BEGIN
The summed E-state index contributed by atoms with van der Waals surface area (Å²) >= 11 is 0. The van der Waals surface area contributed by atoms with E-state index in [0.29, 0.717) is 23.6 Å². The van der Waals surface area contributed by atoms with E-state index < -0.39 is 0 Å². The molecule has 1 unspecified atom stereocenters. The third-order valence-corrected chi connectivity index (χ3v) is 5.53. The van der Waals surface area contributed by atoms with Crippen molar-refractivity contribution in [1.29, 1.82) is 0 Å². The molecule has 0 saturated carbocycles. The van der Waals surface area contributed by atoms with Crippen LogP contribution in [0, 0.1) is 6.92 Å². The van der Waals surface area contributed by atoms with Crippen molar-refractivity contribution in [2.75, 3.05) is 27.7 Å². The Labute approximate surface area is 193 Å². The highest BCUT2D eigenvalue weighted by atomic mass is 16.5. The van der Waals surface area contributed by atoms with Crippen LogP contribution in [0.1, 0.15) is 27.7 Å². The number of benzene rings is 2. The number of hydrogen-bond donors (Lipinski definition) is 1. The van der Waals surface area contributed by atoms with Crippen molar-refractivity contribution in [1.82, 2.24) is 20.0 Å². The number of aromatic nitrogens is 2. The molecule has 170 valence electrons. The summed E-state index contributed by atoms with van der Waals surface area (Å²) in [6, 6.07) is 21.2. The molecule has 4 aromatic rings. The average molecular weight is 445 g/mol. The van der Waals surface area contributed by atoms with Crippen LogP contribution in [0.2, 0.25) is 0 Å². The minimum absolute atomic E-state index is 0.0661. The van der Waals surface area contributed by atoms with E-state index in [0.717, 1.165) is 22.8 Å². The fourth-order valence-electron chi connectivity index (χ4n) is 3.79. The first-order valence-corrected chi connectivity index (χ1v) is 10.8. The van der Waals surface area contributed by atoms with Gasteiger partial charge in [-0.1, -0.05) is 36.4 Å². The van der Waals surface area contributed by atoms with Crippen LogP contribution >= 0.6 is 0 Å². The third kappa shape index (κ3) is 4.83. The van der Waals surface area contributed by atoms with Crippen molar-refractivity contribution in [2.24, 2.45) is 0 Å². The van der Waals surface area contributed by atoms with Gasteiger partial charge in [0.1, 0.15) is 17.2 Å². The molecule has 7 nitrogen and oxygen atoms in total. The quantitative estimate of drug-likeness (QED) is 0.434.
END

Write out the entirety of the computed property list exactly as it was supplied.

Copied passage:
The summed E-state index contributed by atoms with van der Waals surface area (Å²) >= 11 is 0. The van der Waals surface area contributed by atoms with E-state index in [0.29, 0.717) is 23.6 Å². The van der Waals surface area contributed by atoms with E-state index < -0.39 is 0 Å². The molecule has 1 unspecified atom stereocenters. The third-order valence-corrected chi connectivity index (χ3v) is 5.53. The van der Waals surface area contributed by atoms with Crippen molar-refractivity contribution in [1.29, 1.82) is 0 Å². The molecule has 0 saturated carbocycles. The van der Waals surface area contributed by atoms with Crippen LogP contribution in [0, 0.1) is 6.92 Å². The van der Waals surface area contributed by atoms with Crippen molar-refractivity contribution in [2.75, 3.05) is 27.7 Å². The Labute approximate surface area is 193 Å². The highest BCUT2D eigenvalue weighted by atomic mass is 16.5. The van der Waals surface area contributed by atoms with Crippen LogP contribution in [0.1, 0.15) is 27.7 Å². The number of benzene rings is 2. The number of hydrogen-bond donors (Lipinski definition) is 1. The van der Waals surface area contributed by atoms with Crippen molar-refractivity contribution in [1.82, 2.24) is 20.0 Å². The number of aromatic nitrogens is 2. The molecule has 170 valence electrons. The summed E-state index contributed by atoms with van der Waals surface area (Å²) in [6, 6.07) is 21.2. The molecule has 4 aromatic rings. The average molecular weight is 445 g/mol. The van der Waals surface area contributed by atoms with Crippen LogP contribution in [0.2, 0.25) is 0 Å². The minimum absolute atomic E-state index is 0.0661. The van der Waals surface area contributed by atoms with E-state index in [0.717, 1.165) is 22.8 Å². The fourth-order valence-electron chi connectivity index (χ4n) is 3.79. The first-order valence-corrected chi connectivity index (χ1v) is 10.8. The van der Waals surface area contributed by atoms with Gasteiger partial charge in [-0.1, -0.05) is 36.4 Å². The van der Waals surface area contributed by atoms with Crippen LogP contribution >= 0.6 is 0 Å². The third kappa shape index (κ3) is 4.83. The van der Waals surface area contributed by atoms with Crippen molar-refractivity contribution in [2.24, 2.45) is 0 Å². The van der Waals surface area contributed by atoms with Gasteiger partial charge in [0.1, 0.15) is 17.2 Å². The molecule has 7 nitrogen and oxygen atoms in total. The quantitative estimate of drug-likeness (QED) is 0.434.